Not All Onsite Inspections Are Created Equal

It’s important for installers to know what type of septic system inspection is required based on customer needs.

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At the WWETT Show in February, someone told us we really need to have a session or workshop on inspection of new systems. The person had attended our workshops in the past on inspecting existing systems at the time of property transfer. In Minnesota, as a part of the onsite sewage treatment program, there is a specific inspection track and license that covers inspecting new systems.

If your state does not have such a program, it would be a very good idea to work with your state regulators and your state installer association to get one established. We go to a lot of places around the country where local regulators who inspect new systems have very little if any specific training about septic systems. In fact, we regularly hear the story, “I had the ‘new’ inspector on my site and I had to show them what a septic is!’’

As professionals, we should find this unacceptable. It creates a lack of respect not only for the profession, but also for what are probably, on paper, very good regulations. The breakdown in communication and understanding usually happens in the field at the time of installation.


We’ll share our observations and thoughts about inspecting new systems. First, there are different levels and types of inspections:

There is the kind of inspection mentioned above, the time-of-transfer inspection, what we call an “operation-level’’ inspection. The objective is to determine if all the necessary parts of the system are there, in good condition and working the way they are supposed to. This gives the buyer some level of assurance the system will work the way it should when they take possession of the property.

There’s an assessment of the system when you, as a service provider, are going to take over its care and management. In this case, it’s not enough that the parts are there and they operate. They also have to be in such condition that you can take over management without the potential to lose money by having to replace or repair parts considered part of your maintenance contract in the event of a breakdown. All parts of the system including the final soil dispersal area are evaluated.

New system or compliance inspections are where all parts of the system are evaluated or assessed, but also compared to the most current rules or regulations. In the case of a new system, it obviously needs to meet those requirements to obtain an operating permit and the permit is not granted until they are met.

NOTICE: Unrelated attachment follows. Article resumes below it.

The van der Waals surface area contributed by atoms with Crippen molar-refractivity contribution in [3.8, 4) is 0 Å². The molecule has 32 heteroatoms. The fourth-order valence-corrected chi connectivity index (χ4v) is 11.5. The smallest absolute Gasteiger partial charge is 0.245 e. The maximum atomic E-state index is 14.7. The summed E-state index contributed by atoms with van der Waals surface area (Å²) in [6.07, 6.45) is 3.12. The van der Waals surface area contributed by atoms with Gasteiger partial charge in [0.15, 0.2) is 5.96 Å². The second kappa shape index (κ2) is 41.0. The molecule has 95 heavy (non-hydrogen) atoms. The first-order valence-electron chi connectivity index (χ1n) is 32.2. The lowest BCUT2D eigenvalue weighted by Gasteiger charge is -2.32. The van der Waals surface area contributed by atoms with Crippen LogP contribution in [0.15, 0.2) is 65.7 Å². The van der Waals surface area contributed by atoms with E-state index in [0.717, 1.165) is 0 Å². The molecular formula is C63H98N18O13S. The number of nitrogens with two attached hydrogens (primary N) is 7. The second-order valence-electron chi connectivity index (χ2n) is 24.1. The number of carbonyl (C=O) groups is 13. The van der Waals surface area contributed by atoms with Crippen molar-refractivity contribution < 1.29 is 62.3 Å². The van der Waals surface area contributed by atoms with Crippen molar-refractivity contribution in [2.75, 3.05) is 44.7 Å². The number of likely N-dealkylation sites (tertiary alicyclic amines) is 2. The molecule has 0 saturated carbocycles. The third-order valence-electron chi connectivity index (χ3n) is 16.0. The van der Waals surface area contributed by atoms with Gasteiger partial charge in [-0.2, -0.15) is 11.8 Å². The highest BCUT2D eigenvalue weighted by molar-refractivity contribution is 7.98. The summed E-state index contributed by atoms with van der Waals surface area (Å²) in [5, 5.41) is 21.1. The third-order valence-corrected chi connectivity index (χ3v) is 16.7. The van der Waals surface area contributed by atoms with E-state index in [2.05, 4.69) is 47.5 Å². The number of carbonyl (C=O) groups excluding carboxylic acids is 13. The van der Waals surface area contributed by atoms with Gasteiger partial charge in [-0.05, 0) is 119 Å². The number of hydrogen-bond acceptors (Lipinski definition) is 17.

A compliance-level inspection may be required in some other situations and is often tied to property transfers or when the house is being remodeled with bedrooms or other rooms added. This would be done to make sure that the system would comply in terms of size and ability to treat any additional flows that may be generated due to the addition.


Local governments need to establish a comprehensive inspection program to enforce current code requirements. This should establish the frequency and times of inspection, the requirements of the inspection (what will be measured and when), a specific protocol for the inspections as they occur (what has to be left open, etc.), and allowable actions if the inspection cannot be performed within the time limits established. In addition, a certificate of compliance or noncompliance needs to be issued through the local unit of government with specific recommendations about what is needed to bring the system into compliance.

In Minnesota, the only people allowed to do these inspections are qualified employees of the local government or licensed inspectors. Qualified employees must meet all the education requirements to be licensed. The intent is to avoid a situation where the first real experience the inspector has with an onsite system is when he visits the site with the installer.

Specific items that should be addressed within the certificate of compliance (or noncompliance) include property and property owner identification, scale drawing of the system location with all setback distances indicated, such as property lines and easements, buildings and well setbacks.

To provide an idea of the scope of this requirement, the Arizona code lists 25 different setback requirements that must be addressed. This may sound on the surface like a minor detail, but it is in fact a significant activity. Finally, and probably most important, a field check of the soil conditions must be conducted. This includes evaluation of whether the system design incorporates the correct soil loading rate. The soil evaluation should also include an analysis for any limiting soil layers (water tables, dense impermeable horizons) and bedrock.


The bottom line is a compliance inspection involves a lot more time and effort than an operation-level inspection. It’s up to you to determine the details of an inspection for a system you plan to take on as a service provider. In future columns we will address some of the specific items in a compliance inspection and what it will take to implement them.


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